Déjà vu in Dhaka en route Elysium

What is that sweet intoxication with the past? The past that beckons us so enticingly to a world to which we can never return. Like unrequited love, the days gone by leave us with a sense of yearning, and we are drawn to the past like a moth to a flame. But sometimes an adroit wordsmith can lead us, without getting our wings burned, on an intriguing journey to the days of yore, on a trip down memory lane, and quench that nostalgia that troubles our souls.

And it is Chowdhury Ishraq Uz Zaman who is that blessed soul who has not just taken us down the alleys and lanes of yesteryear, but also opened up vistas of a landscape with a flourish of his pen -- a landscape  replete with busy streets, busier vendors and the all the hustle and bustle of the Dhaka that was Dacca.

The book is 'In the Corridors of Elysium'. While basically it may be about the author's journey from home to school and back again, it is much more. It is a kaleidoscope of the colours that throbbed in the city's veins. The author has added a sub-title to the book's name -- 'Of Legends, Legacies and Lost Treasures.' He captures the essence of the book in those words, words that lure us into the pages, down the streets of Dhanmandi, past New Market, entering Armanitola, up in front of Victoria Park and ultimately to his dear alma mater St Gregory's High School.

"Every step we take towards a destination is a step left behind in the past, never to be retraced again"

Zaman refers to his endeavour -- this book -- as a Time Machine. Again, an apt label. While HG Wells' novel by that name is an apocalyptic  journey to the future, this voyage is a step back in time.

This time-traveller's tale begins in Chapter 2, 'Pearls of Paradise', where the writer as a little boy is on this daily trek to school, partly on foot and partly by bus. This chapter takes us from New Market to Victoria Park, and what a trip!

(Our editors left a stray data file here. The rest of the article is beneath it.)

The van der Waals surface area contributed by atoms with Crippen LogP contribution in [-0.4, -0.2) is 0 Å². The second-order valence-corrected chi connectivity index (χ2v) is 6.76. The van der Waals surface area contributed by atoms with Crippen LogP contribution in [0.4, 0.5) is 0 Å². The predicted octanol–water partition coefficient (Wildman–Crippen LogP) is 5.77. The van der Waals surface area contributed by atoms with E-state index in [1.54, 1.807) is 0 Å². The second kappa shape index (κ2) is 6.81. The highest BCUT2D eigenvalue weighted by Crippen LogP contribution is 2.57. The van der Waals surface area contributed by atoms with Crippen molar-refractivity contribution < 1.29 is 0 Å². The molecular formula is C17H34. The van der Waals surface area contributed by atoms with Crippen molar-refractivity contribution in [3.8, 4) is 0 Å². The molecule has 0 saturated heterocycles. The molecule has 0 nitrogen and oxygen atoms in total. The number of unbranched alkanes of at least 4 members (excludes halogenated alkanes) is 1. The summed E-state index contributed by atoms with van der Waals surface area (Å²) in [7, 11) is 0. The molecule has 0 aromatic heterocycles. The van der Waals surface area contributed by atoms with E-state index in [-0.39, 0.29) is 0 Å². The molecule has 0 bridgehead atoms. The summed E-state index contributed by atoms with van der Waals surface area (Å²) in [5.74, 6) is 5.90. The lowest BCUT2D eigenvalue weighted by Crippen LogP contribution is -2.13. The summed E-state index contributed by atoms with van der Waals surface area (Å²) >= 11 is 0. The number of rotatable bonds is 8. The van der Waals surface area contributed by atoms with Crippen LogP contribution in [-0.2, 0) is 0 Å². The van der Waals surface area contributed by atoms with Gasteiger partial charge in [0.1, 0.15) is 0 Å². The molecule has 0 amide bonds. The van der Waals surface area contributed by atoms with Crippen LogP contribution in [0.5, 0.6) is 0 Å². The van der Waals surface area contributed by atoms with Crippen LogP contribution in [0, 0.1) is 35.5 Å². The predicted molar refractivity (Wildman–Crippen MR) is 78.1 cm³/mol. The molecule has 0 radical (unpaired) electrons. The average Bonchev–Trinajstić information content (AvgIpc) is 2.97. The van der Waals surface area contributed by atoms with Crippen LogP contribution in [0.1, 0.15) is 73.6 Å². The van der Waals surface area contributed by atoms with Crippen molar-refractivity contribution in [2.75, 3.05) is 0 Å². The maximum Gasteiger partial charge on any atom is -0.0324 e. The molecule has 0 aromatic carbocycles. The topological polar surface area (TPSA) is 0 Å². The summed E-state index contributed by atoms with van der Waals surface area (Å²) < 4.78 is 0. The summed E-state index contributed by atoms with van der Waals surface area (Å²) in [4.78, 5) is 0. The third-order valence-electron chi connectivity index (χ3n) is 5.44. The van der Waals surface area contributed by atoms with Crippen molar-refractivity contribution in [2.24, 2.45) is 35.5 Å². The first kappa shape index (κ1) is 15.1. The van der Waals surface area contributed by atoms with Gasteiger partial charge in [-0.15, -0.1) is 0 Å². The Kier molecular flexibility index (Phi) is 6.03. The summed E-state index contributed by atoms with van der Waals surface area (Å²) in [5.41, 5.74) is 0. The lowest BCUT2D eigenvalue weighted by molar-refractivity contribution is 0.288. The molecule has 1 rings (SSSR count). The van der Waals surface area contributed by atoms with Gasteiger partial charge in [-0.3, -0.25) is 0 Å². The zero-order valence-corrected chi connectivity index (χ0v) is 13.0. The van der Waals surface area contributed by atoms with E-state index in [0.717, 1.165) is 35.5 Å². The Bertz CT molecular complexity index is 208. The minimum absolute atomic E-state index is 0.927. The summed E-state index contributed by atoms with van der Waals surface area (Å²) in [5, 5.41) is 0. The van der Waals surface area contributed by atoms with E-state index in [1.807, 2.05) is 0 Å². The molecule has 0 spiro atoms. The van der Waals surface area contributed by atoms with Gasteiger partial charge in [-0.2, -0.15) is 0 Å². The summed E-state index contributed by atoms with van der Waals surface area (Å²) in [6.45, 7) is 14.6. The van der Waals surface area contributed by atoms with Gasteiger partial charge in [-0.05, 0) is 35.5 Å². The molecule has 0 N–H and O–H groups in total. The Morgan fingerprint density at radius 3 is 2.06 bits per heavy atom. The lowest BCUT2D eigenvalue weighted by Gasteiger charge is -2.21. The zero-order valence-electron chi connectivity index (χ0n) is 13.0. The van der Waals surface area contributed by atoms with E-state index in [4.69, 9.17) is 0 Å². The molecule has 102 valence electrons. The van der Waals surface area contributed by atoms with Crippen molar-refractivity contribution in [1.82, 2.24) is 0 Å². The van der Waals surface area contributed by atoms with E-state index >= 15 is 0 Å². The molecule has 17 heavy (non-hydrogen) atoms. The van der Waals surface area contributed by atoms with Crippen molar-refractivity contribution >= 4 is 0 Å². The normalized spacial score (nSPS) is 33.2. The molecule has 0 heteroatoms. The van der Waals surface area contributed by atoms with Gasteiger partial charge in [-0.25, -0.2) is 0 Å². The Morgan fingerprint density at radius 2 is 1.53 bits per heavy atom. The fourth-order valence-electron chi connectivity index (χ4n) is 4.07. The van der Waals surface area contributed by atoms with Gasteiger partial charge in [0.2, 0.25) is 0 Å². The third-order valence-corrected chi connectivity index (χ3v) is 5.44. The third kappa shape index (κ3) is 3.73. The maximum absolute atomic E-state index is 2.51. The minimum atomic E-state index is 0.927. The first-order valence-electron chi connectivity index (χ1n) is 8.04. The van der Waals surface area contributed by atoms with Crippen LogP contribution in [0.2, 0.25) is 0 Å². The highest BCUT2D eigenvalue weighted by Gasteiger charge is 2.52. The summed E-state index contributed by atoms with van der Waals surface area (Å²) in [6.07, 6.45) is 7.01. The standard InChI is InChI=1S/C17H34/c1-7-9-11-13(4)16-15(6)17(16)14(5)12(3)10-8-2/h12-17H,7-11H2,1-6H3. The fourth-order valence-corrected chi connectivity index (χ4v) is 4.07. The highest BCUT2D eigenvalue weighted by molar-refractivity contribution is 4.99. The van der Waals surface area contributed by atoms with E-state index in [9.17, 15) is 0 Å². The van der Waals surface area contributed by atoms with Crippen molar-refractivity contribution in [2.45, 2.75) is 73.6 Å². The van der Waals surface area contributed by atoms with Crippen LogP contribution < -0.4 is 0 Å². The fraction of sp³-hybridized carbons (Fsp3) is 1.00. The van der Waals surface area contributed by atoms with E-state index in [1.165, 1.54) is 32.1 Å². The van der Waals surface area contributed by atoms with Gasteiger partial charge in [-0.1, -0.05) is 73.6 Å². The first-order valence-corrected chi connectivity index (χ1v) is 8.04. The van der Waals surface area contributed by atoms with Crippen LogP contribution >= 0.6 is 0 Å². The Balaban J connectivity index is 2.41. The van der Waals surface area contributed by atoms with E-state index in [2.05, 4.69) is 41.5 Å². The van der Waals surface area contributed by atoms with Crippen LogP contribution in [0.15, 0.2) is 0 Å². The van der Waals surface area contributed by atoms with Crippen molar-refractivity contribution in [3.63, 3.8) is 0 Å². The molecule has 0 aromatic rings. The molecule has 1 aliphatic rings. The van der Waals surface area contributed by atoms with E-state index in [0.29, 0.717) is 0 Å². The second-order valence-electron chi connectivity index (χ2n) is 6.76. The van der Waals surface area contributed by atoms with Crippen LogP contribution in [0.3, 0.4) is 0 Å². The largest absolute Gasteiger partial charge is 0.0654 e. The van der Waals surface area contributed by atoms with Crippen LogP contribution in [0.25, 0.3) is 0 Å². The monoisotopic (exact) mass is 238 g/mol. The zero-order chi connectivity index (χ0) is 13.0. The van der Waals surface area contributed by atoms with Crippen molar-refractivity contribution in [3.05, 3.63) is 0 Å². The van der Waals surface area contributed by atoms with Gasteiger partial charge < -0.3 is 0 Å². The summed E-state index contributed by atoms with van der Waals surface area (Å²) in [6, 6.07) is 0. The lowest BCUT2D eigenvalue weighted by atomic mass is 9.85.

As he trudges behind his elder companion, the descriptions are so evocative, we feel we are there too -- walking down the bustling sidewalks with the dirty drains. The cries of vendors all around, the all too familiar daily din of Dhaka. These descriptions have echoes of RK Narayan, whose works were unpretentious with an underlying sense of humour, reminding readers of the people we pass every day, the neighbours and unnamed albeit familiar faces.

"Every step we take towards a destination is a step left behind in the past, never to be retraced again," writes the author. Aha! But you have proven yourself wrong, writer! Not only have you retraced your steps, but you have dragged us along with you too, very willingly, I admit.

People of the author's generation can relate to the sights and sounds, the people and places. The generation of today can grasp a sense of the past. The present, after all, is meaningless without an understanding of the past.

His description of a 'photo studio' may confuse the younger 'smartphone' generation, but it brings a smile to the faces those turning grey at the temples when he describes the rudimentary studio as 'a rickety wooden chair, a piece of white cloth, and a wooden camera.'

The passages of the book about New Market remind one of the time when New Market was more than just a shopping centre, it was central to a teenager's life, a part of 'hanging out', the ideal 'adda' spot just as the malls in America were to the teens there.